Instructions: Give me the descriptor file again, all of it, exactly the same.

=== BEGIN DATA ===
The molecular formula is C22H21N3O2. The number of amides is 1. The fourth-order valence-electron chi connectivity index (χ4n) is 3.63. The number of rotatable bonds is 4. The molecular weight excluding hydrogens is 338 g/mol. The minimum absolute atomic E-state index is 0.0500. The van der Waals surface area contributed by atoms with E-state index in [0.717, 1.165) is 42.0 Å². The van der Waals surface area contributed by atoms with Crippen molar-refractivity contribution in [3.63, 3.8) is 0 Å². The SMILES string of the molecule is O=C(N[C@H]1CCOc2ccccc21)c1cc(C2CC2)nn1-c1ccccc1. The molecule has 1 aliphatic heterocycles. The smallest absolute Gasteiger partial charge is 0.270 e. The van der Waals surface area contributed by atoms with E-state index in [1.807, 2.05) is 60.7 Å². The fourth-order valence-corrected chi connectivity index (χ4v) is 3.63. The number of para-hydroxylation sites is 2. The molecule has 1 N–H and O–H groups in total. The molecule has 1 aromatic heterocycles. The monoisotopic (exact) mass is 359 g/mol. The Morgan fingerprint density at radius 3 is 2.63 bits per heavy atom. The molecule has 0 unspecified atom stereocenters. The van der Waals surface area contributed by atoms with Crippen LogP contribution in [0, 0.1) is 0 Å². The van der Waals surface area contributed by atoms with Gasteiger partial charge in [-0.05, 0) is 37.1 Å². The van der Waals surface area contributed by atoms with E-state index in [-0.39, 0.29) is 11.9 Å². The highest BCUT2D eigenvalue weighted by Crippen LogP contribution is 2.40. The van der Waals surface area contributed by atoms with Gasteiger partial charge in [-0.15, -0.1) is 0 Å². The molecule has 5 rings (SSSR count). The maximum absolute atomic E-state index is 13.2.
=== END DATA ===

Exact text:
The molecular formula is C22H21N3O2. The number of amides is 1. The fourth-order valence-electron chi connectivity index (χ4n) is 3.63. The number of rotatable bonds is 4. The molecular weight excluding hydrogens is 338 g/mol. The minimum absolute atomic E-state index is 0.0500. The van der Waals surface area contributed by atoms with E-state index in [0.717, 1.165) is 42.0 Å². The van der Waals surface area contributed by atoms with Crippen molar-refractivity contribution in [3.63, 3.8) is 0 Å². The SMILES string of the molecule is O=C(N[C@H]1CCOc2ccccc21)c1cc(C2CC2)nn1-c1ccccc1. The molecule has 1 aliphatic heterocycles. The smallest absolute Gasteiger partial charge is 0.270 e. The van der Waals surface area contributed by atoms with E-state index in [1.807, 2.05) is 60.7 Å². The fourth-order valence-corrected chi connectivity index (χ4v) is 3.63. The number of para-hydroxylation sites is 2. The molecule has 1 N–H and O–H groups in total. The molecule has 1 aromatic heterocycles. The monoisotopic (exact) mass is 359 g/mol. The Morgan fingerprint density at radius 3 is 2.63 bits per heavy atom. The molecule has 0 unspecified atom stereocenters. The van der Waals surface area contributed by atoms with Crippen LogP contribution in [0, 0.1) is 0 Å². The van der Waals surface area contributed by atoms with Gasteiger partial charge in [-0.05, 0) is 37.1 Å². The van der Waals surface area contributed by atoms with E-state index in [-0.39, 0.29) is 11.9 Å². The highest BCUT2D eigenvalue weighted by Crippen LogP contribution is 2.40. The van der Waals surface area contributed by atoms with Gasteiger partial charge in [-0.15, -0.1) is 0 Å². The molecule has 5 rings (SSSR count). The maximum absolute atomic E-state index is 13.2.